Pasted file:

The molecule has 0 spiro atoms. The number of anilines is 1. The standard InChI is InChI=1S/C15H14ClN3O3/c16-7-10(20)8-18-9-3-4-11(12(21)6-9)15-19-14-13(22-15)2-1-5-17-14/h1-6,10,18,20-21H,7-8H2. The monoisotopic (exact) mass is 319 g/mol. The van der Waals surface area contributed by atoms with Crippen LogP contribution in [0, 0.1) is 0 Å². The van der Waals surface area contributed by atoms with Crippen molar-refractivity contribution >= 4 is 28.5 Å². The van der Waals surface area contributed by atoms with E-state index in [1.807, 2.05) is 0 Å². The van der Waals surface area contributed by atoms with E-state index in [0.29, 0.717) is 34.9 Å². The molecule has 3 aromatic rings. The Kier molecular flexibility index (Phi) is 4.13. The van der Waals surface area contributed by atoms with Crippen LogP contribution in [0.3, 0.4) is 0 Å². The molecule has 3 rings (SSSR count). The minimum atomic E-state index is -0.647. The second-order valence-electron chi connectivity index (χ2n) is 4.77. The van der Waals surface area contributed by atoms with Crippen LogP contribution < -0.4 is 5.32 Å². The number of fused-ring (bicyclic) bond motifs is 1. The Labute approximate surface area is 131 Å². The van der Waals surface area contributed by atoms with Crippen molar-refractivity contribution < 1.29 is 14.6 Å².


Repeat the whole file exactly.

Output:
The molecule has 0 spiro atoms. The number of anilines is 1. The standard InChI is InChI=1S/C15H14ClN3O3/c16-7-10(20)8-18-9-3-4-11(12(21)6-9)15-19-14-13(22-15)2-1-5-17-14/h1-6,10,18,20-21H,7-8H2. The monoisotopic (exact) mass is 319 g/mol. The van der Waals surface area contributed by atoms with Crippen LogP contribution in [0, 0.1) is 0 Å². The van der Waals surface area contributed by atoms with Crippen molar-refractivity contribution >= 4 is 28.5 Å². The van der Waals surface area contributed by atoms with E-state index in [1.807, 2.05) is 0 Å². The van der Waals surface area contributed by atoms with E-state index in [0.29, 0.717) is 34.9 Å². The molecule has 3 aromatic rings. The Kier molecular flexibility index (Phi) is 4.13. The van der Waals surface area contributed by atoms with Crippen LogP contribution in [0.3, 0.4) is 0 Å². The molecule has 3 rings (SSSR count). The minimum atomic E-state index is -0.647. The second-order valence-electron chi connectivity index (χ2n) is 4.77. The van der Waals surface area contributed by atoms with Crippen LogP contribution < -0.4 is 5.32 Å². The number of fused-ring (bicyclic) bond motifs is 1. The Labute approximate surface area is 131 Å². The van der Waals surface area contributed by atoms with Crippen molar-refractivity contribution < 1.29 is 14.6 Å².